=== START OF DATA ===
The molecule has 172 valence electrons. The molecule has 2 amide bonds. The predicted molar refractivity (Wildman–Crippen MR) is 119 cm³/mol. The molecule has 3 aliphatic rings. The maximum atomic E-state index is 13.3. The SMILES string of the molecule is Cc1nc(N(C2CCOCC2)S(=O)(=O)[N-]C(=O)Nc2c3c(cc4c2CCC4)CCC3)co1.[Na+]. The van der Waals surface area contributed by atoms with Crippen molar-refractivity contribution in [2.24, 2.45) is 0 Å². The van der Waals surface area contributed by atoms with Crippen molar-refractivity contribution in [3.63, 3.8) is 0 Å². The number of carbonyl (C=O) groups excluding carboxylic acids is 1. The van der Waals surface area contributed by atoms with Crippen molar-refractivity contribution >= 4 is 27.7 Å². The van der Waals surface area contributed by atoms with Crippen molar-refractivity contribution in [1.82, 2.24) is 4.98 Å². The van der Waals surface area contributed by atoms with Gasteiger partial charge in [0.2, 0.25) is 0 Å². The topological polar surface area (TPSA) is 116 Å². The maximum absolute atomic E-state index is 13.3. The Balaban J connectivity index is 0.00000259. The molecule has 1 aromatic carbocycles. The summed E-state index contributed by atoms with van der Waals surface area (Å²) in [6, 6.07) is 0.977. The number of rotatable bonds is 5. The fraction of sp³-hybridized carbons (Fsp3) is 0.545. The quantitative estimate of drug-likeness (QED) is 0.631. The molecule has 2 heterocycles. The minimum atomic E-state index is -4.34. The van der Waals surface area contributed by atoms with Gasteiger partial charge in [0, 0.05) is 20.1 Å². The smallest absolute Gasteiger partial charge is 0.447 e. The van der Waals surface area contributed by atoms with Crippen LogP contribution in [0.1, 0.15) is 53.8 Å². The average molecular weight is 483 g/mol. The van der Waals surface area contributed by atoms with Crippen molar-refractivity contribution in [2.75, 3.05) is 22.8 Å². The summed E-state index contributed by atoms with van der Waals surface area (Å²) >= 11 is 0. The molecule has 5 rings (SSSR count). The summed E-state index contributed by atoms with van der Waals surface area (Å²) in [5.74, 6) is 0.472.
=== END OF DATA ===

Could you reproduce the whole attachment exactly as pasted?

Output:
The molecule has 172 valence electrons. The molecule has 2 amide bonds. The predicted molar refractivity (Wildman–Crippen MR) is 119 cm³/mol. The molecule has 3 aliphatic rings. The maximum atomic E-state index is 13.3. The SMILES string of the molecule is Cc1nc(N(C2CCOCC2)S(=O)(=O)[N-]C(=O)Nc2c3c(cc4c2CCC4)CCC3)co1.[Na+]. The van der Waals surface area contributed by atoms with Crippen molar-refractivity contribution in [2.24, 2.45) is 0 Å². The van der Waals surface area contributed by atoms with Crippen molar-refractivity contribution in [3.63, 3.8) is 0 Å². The number of carbonyl (C=O) groups excluding carboxylic acids is 1. The van der Waals surface area contributed by atoms with Crippen molar-refractivity contribution >= 4 is 27.7 Å². The van der Waals surface area contributed by atoms with Crippen molar-refractivity contribution in [1.82, 2.24) is 4.98 Å². The van der Waals surface area contributed by atoms with Gasteiger partial charge in [0.2, 0.25) is 0 Å². The topological polar surface area (TPSA) is 116 Å². The maximum absolute atomic E-state index is 13.3. The Balaban J connectivity index is 0.00000259. The molecule has 1 aromatic carbocycles. The summed E-state index contributed by atoms with van der Waals surface area (Å²) in [6, 6.07) is 0.977. The number of rotatable bonds is 5. The fraction of sp³-hybridized carbons (Fsp3) is 0.545. The quantitative estimate of drug-likeness (QED) is 0.631. The molecule has 2 heterocycles. The minimum atomic E-state index is -4.34. The van der Waals surface area contributed by atoms with Gasteiger partial charge in [0, 0.05) is 20.1 Å². The smallest absolute Gasteiger partial charge is 0.447 e. The van der Waals surface area contributed by atoms with Crippen LogP contribution in [0.1, 0.15) is 53.8 Å². The average molecular weight is 483 g/mol. The van der Waals surface area contributed by atoms with Crippen molar-refractivity contribution in [2.75, 3.05) is 22.8 Å². The summed E-state index contributed by atoms with van der Waals surface area (Å²) >= 11 is 0. The molecule has 5 rings (SSSR count). The summed E-state index contributed by atoms with van der Waals surface area (Å²) in [5.74, 6) is 0.472.